By Associated Press • 

Water needs from Willamette River studied

One of the key issues to be answered in the Willamette Basin Review is how much water agriculture really needs — or wants.

“That is indeed the question,” said Jim Johnson, land use and water planning coordinator for the Oregon Department of Agriculture.

The study is a joint project of the Oregon Water Resources Department and U.S. Army Corps of Engineers, and it could ultimately result in Congress being asked to re-allocate water stored behind 13 dams in the Willamette River drainage system.

The Corps of Engineers owns and operates the dams and reservoirs. The projects were built for flood control, irrigation, power production, navigation, wildlife and other purposes, but it’s water for agricultural use that is getting close attention.

Another federal agency, the Bureau of Reclamation, holds the water rights certificates for the entire conservation storage available in the Willamette system.

The certificates authorize 1.64 million acre-feet of stored water for irrigation annually, but less than 5 percent of it is used. That’s because the infrastructure necessary to get the water to the users — canals and pipelines — doesn’t exist.

Meanwhile, growing cities and industrial users can’t get at the remainder. The Willamette Basin, running roughly 120 miles south from Portland to Cottage Grove, holds about 75 percent of the state’s population and is growing rapidly.

But agriculture is big in the Willamette Valley as well, growing about 170 crops and accounting for more than 40 percent of the state’s gross farm sales, according to a 2013 Water Resources Department draft report.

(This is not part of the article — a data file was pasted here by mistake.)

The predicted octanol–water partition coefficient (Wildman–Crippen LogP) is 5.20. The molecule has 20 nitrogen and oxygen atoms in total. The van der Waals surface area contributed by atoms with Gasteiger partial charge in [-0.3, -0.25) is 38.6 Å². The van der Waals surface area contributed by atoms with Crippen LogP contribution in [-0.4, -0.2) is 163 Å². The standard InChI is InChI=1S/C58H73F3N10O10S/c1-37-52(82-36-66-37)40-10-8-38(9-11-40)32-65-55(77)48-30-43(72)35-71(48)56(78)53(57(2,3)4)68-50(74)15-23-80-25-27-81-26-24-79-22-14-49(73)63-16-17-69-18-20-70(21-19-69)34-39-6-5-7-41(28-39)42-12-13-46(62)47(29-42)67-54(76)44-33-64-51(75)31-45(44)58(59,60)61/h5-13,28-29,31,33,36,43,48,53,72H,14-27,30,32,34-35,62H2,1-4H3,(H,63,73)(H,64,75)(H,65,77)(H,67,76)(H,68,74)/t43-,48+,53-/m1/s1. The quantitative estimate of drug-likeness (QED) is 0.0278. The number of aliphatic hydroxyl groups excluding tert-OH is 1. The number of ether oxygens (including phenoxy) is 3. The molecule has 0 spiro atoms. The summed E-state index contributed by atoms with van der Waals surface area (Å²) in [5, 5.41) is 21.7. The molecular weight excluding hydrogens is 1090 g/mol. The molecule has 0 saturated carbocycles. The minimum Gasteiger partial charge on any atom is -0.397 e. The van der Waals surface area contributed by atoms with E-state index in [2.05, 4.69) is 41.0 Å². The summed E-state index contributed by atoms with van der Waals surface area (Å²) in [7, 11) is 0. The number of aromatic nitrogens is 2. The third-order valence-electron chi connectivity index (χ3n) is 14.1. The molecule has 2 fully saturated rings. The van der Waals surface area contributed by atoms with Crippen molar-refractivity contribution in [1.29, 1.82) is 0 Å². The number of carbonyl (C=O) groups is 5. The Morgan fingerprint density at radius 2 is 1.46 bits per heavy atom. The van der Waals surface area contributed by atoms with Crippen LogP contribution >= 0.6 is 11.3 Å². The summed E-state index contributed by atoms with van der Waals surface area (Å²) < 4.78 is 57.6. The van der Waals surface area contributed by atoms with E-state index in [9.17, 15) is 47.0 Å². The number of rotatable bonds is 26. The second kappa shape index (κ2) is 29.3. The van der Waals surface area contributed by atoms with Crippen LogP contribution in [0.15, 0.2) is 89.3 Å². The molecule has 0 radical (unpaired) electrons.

Johnson and others point out that a significant amount of farmland in the valley isn’t irrigated and potentially could be used to grow higher-value crops if farmers could turn on the sprinklers. That capability should be taken into consideration when deciding future water allocations, Johnson said in an email.

“We have a great deal of acreage in the Valley that has greater potential if water could be made available,” he said.

Climate change is a big part of the discussion. In the Pacific Northwest in recent years, winter precipitation has arrived as rain rather than snow. This year, meager mountain snowpacks have already melted, according to federal hydrologists.

The WRD draft report says that may be the new normal. Scientific models indicate the Willamette Basin is headed for warmer, wetter winters and hotter, drier summers. The average temperature is projected to increase by 2 to 7 degrees Celsius over the next century, and the Cascades snowpack will decrease by 60 percent, according to the report.

Melting snow traditionally provides up to 80 percent of the Willamette River’s flow in late summer, but that flow is expected to decrease by 20 to 50 percent as the mountain snowpacks diminish, according to the report.

“The area’s reliance on high-elevation water during summer months highlights the vulnerability of the Willamette Basin to the influences of a warming climate,” the report concludes. “Water stored in the Willamette Basin Corps Reservoirs is viewed as the last remaining supply of water for meeting future needs, both in-stream and out-of-stream needs.”

The changing patterns already play havoc with reservoir operators. This year, despite near normal precipitation in some areas, water levels in the Willamette Basin reservoirs are 51 percent of normal because the peak snow melt runoff occurred before operators began refilling reservoirs.

Corps of Engineers spokesman Scott Clemans said he’s heard some people question why the Corps doesn’t begin refill operations in December or January instead of waiting until February.

The reason is that the dams were built primarily for flood control, Clemans said, and the risk from flooding must be accounted for throughout the winter months.

Clemans said there are likely to be “wilder and wider swings” in refill operations as climate change takes hold.

The Corps and state Water Resources Department are expected to finish a report to Congress in three years.

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